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Number of US border arrests drops as Mexico cracks down on migration from Central America

Number of US border arrests drops as Mexico cracks down on migration from Central America

Trump asked Mexico to do its part to control illegal crossings

The number of illegal immigrants arrested inside the United States seems to be declining following Mexico's increased enforcement of its own borders.

Here's what we know

Overall, the number of times the Border Patrol detained illegal immigrants in the U.S. had been growing year over year, from 310,531 in fiscal year 2017 to 404,142 in 2018 and 598,714 so far in 2019, according to statistics provided by U.S. Customs and Border Protection.

Attempts to cross the border usually slow down during the summer when the trek can be especially dangerous, but according to a press release from the Department of Homeland Security (DHS), "This year's decline in apprehensions from May to June outpaces last year's decline by 11 percent."

According to the press release, the number of "enforcement actions along the Southwest Border" fell 28 percent from 144,278 to 104,344.

Many immigrants that come through Mexico, including multiple caravans, begin their journeys elsewhere, often entering Mexico itself illegally.

President Donald Trump has warned Mexico that it needs to do more to stem the flow of people and illegal drugs crossing the border that separates the two countries. In three tweets from March 29, he threatened to close the U.S. border completely if Mexico did not "immediately stop ALL illegal immigration coming into the United States throug[h] our Southern Border." Trump also threatened Mexico with tariffs if the number of border crossings did not go down.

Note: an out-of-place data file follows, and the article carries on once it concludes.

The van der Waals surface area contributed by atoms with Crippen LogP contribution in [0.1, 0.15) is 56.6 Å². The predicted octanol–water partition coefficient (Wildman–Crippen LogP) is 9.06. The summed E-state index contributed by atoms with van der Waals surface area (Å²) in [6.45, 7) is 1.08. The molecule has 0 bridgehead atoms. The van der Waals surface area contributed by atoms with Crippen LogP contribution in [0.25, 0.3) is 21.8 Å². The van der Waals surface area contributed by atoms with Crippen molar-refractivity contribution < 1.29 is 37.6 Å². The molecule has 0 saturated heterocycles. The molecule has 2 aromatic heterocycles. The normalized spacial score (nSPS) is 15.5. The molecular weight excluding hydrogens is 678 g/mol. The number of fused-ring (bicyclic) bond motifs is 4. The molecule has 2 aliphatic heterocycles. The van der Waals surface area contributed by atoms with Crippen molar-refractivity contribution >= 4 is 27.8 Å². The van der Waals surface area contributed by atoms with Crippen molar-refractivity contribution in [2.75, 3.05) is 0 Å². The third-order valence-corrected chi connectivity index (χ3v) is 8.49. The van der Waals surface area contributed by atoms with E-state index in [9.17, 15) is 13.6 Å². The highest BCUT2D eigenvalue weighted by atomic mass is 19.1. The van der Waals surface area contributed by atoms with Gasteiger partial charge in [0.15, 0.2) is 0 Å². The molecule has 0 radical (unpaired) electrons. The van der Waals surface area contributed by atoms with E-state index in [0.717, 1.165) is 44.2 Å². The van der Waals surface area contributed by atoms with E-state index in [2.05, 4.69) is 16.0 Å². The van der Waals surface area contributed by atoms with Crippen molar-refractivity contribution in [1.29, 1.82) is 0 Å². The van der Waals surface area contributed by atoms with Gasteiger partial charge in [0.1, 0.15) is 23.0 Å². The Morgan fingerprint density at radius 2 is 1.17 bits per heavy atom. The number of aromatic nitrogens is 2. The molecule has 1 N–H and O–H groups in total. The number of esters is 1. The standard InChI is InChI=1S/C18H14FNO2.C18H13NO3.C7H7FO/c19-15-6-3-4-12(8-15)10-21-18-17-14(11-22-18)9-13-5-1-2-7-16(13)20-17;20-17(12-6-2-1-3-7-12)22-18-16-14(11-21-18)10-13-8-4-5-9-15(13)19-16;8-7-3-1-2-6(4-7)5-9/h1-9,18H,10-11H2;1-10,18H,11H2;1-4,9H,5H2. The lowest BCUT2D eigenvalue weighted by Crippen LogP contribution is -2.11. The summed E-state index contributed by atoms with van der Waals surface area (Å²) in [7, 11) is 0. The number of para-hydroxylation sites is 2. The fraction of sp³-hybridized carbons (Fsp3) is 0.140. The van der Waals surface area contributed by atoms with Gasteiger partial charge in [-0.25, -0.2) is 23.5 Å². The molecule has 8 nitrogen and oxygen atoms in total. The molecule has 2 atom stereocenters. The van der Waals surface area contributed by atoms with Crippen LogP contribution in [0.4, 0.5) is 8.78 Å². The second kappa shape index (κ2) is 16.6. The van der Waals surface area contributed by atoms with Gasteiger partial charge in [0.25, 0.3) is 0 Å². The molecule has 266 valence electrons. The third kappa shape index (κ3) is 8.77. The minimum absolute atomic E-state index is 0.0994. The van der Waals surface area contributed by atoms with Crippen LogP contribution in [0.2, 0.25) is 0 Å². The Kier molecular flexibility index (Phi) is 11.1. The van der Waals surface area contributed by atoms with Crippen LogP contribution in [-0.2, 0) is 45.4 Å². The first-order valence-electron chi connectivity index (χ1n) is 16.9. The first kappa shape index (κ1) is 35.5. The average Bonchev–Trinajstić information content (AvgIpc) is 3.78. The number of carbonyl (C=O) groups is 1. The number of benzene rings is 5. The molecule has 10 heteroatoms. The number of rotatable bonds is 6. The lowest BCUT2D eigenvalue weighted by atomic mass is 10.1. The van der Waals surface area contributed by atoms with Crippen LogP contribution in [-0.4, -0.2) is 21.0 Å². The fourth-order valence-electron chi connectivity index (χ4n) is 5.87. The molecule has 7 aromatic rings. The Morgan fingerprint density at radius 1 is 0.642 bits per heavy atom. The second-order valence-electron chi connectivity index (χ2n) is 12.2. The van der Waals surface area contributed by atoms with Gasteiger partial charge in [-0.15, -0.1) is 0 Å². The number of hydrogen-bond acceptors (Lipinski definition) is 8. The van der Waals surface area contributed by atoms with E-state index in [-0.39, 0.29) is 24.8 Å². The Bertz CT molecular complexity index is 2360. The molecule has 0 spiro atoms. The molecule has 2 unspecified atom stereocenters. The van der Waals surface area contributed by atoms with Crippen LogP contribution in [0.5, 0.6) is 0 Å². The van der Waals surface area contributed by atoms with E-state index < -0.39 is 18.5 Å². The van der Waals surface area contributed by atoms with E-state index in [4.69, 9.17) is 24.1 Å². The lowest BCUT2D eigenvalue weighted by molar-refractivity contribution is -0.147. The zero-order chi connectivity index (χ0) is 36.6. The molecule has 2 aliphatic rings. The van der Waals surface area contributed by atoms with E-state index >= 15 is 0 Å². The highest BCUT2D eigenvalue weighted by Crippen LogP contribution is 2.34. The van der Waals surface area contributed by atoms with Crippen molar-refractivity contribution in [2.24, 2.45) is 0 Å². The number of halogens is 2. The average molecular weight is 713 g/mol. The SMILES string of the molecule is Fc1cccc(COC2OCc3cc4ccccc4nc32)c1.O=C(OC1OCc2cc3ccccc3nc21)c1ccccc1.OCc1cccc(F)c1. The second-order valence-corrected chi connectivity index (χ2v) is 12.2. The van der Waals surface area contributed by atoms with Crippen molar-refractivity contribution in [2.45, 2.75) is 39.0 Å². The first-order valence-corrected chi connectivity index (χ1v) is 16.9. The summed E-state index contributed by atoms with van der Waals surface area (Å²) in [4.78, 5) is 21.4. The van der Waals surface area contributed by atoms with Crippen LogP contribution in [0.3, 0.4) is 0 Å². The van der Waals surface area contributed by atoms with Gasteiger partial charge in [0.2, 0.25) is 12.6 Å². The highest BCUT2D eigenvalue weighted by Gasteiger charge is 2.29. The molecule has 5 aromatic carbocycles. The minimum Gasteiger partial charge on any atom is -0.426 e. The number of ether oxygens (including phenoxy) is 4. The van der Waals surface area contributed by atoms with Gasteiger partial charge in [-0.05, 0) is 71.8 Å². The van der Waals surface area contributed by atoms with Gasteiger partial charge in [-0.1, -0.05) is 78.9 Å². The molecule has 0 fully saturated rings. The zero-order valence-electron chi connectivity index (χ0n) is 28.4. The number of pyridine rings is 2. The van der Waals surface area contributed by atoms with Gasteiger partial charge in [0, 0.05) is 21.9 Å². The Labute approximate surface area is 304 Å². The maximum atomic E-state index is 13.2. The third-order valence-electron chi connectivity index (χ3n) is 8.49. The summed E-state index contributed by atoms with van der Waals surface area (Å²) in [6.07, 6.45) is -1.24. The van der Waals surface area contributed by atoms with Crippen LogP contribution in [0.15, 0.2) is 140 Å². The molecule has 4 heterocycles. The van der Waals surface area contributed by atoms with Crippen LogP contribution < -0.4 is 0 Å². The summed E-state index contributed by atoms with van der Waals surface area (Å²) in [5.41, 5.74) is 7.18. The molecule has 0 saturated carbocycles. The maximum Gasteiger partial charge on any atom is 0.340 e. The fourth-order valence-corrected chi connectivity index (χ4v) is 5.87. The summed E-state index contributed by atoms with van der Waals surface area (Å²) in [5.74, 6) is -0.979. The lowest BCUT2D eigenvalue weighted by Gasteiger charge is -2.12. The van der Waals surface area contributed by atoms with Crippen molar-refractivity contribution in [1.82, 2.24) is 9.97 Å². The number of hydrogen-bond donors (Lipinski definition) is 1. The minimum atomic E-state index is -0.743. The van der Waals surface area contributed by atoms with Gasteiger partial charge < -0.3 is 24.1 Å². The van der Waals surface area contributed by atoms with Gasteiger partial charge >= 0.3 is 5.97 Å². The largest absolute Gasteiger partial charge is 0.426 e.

Mexican President Andrés Manuel López Obrador promised that his country would increase its efforts.

In addition to Mexico's contribution, DHS credited the drop to a number of changes it had made "including surging personnel from across the Department to high capacity locations on the Southwest border, requesting and receiving continued support from the Department of Defense, expanding medical services, establishing additional soft-sided facilities, surging rescue response operations, and requesting and receiving emergency supplemental funding from Congress."

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